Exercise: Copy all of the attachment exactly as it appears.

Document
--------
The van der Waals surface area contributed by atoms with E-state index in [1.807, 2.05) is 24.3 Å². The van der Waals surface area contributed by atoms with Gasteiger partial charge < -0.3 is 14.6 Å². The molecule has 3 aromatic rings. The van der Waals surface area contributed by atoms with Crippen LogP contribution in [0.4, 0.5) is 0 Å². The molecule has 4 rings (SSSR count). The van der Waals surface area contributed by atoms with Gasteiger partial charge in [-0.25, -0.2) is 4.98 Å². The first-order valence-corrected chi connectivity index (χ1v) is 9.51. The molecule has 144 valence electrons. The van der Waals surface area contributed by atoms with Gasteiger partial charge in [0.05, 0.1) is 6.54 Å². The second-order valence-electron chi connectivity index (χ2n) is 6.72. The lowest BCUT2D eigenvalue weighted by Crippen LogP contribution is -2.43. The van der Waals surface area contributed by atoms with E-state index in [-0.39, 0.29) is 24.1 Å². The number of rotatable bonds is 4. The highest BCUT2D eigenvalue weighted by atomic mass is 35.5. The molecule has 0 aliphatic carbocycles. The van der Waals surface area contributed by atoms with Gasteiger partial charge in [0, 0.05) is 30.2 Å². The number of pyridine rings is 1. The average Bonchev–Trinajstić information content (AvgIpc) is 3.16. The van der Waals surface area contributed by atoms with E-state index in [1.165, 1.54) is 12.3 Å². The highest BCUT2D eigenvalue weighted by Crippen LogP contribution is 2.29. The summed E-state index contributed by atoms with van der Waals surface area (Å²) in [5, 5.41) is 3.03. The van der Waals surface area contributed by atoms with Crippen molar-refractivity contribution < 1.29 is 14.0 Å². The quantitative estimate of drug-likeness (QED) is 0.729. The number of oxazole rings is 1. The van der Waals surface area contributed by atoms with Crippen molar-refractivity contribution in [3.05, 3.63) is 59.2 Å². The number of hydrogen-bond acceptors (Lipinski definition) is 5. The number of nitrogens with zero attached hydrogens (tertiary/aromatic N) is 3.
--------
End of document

The van der Waals surface area contributed by atoms with E-state index in [1.807, 2.05) is 24.3 Å². The van der Waals surface area contributed by atoms with Gasteiger partial charge < -0.3 is 14.6 Å². The molecule has 3 aromatic rings. The van der Waals surface area contributed by atoms with Crippen LogP contribution in [0.4, 0.5) is 0 Å². The molecule has 4 rings (SSSR count). The van der Waals surface area contributed by atoms with Gasteiger partial charge in [-0.25, -0.2) is 4.98 Å². The first-order valence-corrected chi connectivity index (χ1v) is 9.51. The molecule has 144 valence electrons. The van der Waals surface area contributed by atoms with Gasteiger partial charge in [0.05, 0.1) is 6.54 Å². The second-order valence-electron chi connectivity index (χ2n) is 6.72. The lowest BCUT2D eigenvalue weighted by Crippen LogP contribution is -2.43. The van der Waals surface area contributed by atoms with E-state index in [-0.39, 0.29) is 24.1 Å². The number of rotatable bonds is 4. The highest BCUT2D eigenvalue weighted by atomic mass is 35.5. The molecule has 0 aliphatic carbocycles. The van der Waals surface area contributed by atoms with Gasteiger partial charge in [0, 0.05) is 30.2 Å². The number of pyridine rings is 1. The average Bonchev–Trinajstić information content (AvgIpc) is 3.16. The van der Waals surface area contributed by atoms with E-state index in [1.165, 1.54) is 12.3 Å². The highest BCUT2D eigenvalue weighted by Crippen LogP contribution is 2.29. The summed E-state index contributed by atoms with van der Waals surface area (Å²) in [5, 5.41) is 3.03. The van der Waals surface area contributed by atoms with Crippen molar-refractivity contribution < 1.29 is 14.0 Å². The quantitative estimate of drug-likeness (QED) is 0.729. The number of oxazole rings is 1. The van der Waals surface area contributed by atoms with Crippen molar-refractivity contribution in [3.05, 3.63) is 59.2 Å². The number of hydrogen-bond acceptors (Lipinski definition) is 5. The number of nitrogens with zero attached hydrogens (tertiary/aromatic N) is 3.